The Royals have cornered the market for lack of accountability

The Royals have cornered the market for lack of accountability

“At some point they have to turn the corner.”

Wait, pause, take a moment and appreciate that three former Beat Royals writers got together, formed their own version of The Avengers, and exposed the Kansas City Royals with a news article as devastating ($) as you are likely to read about a sports team that involves no tangible harm to others. Say what you will about wins and losses, but Royals fans have been blessed for many years with terrific beat writers for the Kansas City Star, The Athletic and the Royals website. There may not be much value in watching games, but there is plenty to read about the team the next day, and that continues to be true with Lynn Worthy and Anne Rogers, even though the three who wrote this article have largely moved on from their jobs covering the Royals.

Alright, that’s about it for the nice things I have to say today.

“At some point they have to turn the corner.”

Those words are taken from the penultimate quote from general manager JJ Picollo in the linked article written by a true all-star team of battered former Royals writers for The Athletic earlier this week. It’s damning stuff on the surface, going into great detail about the many ways the Royals front office has failed in trying to scout, draft and develop pitchers over the past decade. In case you’re left with a glimmer of hope, the article doesn’t paint the current system in a noticeably better light than what came before.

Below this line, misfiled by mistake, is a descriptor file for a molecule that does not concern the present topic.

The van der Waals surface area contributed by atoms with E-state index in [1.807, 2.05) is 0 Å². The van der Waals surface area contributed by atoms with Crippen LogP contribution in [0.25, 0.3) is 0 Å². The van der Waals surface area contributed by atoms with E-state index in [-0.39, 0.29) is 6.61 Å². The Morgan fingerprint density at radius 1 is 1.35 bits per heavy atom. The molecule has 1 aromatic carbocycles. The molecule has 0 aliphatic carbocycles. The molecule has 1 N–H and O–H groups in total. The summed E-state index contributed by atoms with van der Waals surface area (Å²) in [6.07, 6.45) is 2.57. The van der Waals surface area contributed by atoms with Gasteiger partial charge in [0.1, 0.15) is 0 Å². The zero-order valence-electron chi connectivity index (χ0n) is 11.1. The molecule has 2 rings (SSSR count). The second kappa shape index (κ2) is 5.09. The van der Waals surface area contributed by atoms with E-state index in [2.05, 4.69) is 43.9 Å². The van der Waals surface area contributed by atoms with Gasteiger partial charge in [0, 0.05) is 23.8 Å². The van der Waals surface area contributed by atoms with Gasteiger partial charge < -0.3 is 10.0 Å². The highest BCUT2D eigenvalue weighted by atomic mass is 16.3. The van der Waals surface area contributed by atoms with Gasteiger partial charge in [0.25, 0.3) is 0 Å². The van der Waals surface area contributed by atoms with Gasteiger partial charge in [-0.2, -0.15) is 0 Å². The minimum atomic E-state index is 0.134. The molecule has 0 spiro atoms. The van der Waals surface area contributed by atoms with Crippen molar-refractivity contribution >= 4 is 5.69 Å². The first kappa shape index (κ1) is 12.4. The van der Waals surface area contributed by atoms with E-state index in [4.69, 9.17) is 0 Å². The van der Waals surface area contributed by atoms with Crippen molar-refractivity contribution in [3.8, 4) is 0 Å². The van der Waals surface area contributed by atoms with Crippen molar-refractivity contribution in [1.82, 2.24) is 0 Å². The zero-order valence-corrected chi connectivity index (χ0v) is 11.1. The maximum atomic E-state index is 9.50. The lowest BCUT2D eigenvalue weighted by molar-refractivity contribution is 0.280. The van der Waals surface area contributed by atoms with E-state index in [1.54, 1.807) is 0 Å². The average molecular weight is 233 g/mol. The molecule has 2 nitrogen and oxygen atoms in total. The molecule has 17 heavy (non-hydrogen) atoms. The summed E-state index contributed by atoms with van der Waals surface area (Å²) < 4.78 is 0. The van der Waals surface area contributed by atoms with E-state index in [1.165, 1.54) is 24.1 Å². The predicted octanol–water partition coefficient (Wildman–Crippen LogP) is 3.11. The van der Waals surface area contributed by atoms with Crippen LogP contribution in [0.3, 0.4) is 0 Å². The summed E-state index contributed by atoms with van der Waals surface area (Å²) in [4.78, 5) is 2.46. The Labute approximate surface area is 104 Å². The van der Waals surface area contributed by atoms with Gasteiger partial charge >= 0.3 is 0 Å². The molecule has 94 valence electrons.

These words, however. These words have stayed with me in the hours since I first read them. We’ve talked a lot about liability around Royals Review this year because Dayton Moore brought up the concept when the team finally fired batting coach Terry Bradshaw without seeming to really understand what it means. These words suggest to me that Dayton Moore not only has not grasped the meaning of the concept of responsibility, but that his subordinates do not care too much about it.

There are a lot of underlying assumptions in this simple. nine-word sentence. Let’s break it down, shall we?

“At one point”

If you look up the definition of the phrase, you get “A moment in time that is not specific”. The lack of specificity is a real problem for me, as I think it should be for all of us. If you do even cursory research on goal setting, one of the basic concepts that almost everyone agrees on is that goals should be specific. It makes sense on a basic level. The goal, “I want to climb Mount Everest at some point”, is not as strong as the goal, “I want to climb Mount Everest by the end of 2030”. The lack of specificity makes it very easy to procrastinate and find other kinds of excuses.

Let’s take the example back a bit. If your boss asks for a progress report and you say, “I’ll get it to you by the end of the day. You’re probably in much better shape than if you answered, “I’ll get it to you eventually.” In the first example, you hold yourself accountable for a specific outcome at a specific time – something your boss can count on. In the second example, you force your boss to set a deadline because you are not responsible enough on your own.

Does that mean there’s no excuse and no mercy for the occasional missed deadline? Of course not. Sometimes things happen. Royals fans cut the team’s game in 2016 when they lost Mike Moustakas for the whole season to injury and again in 2017 when Yordano Ventura’s life was tragically cut short when many mattered on him to become the staff ace. And we’re not exactly JJ Picollo’s boss to demand the same level of accountability that our bosses might demand of us. However, by using this type of undefined language, Picollo expects that he is not at all accountable to us or in fact has no idea when changes should be expected. One is worse than the other, but neither is particularly good.